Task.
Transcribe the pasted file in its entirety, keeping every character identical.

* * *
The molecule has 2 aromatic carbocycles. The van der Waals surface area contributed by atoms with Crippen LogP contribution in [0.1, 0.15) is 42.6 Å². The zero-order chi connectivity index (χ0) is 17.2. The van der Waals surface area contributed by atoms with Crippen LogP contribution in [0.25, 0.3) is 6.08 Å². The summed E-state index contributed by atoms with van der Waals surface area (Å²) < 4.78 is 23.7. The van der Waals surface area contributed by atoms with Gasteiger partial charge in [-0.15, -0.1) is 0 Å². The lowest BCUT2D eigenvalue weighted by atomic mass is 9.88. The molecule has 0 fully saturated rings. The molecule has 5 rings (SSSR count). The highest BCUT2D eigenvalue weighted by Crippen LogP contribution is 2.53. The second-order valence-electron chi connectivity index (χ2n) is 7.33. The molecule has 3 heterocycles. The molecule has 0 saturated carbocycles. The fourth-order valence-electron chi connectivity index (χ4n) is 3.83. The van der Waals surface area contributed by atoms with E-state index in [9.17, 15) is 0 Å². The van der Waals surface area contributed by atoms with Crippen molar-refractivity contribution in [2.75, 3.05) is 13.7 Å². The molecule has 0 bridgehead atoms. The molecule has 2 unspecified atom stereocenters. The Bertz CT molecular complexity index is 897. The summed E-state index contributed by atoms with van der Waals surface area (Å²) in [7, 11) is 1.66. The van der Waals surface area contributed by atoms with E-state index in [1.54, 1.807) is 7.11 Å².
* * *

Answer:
The molecule has 2 aromatic carbocycles. The van der Waals surface area contributed by atoms with Crippen LogP contribution in [0.1, 0.15) is 42.6 Å². The zero-order chi connectivity index (χ0) is 17.2. The van der Waals surface area contributed by atoms with Crippen LogP contribution in [0.25, 0.3) is 6.08 Å². The summed E-state index contributed by atoms with van der Waals surface area (Å²) < 4.78 is 23.7. The van der Waals surface area contributed by atoms with Gasteiger partial charge in [-0.15, -0.1) is 0 Å². The lowest BCUT2D eigenvalue weighted by atomic mass is 9.88. The molecule has 0 fully saturated rings. The molecule has 5 rings (SSSR count). The highest BCUT2D eigenvalue weighted by Crippen LogP contribution is 2.53. The second-order valence-electron chi connectivity index (χ2n) is 7.33. The molecule has 3 heterocycles. The molecule has 0 saturated carbocycles. The fourth-order valence-electron chi connectivity index (χ4n) is 3.83. The van der Waals surface area contributed by atoms with E-state index in [9.17, 15) is 0 Å². The van der Waals surface area contributed by atoms with Crippen molar-refractivity contribution in [2.75, 3.05) is 13.7 Å². The molecule has 0 bridgehead atoms. The molecule has 2 unspecified atom stereocenters. The Bertz CT molecular complexity index is 897. The summed E-state index contributed by atoms with van der Waals surface area (Å²) in [7, 11) is 1.66. The van der Waals surface area contributed by atoms with E-state index in [1.54, 1.807) is 7.11 Å².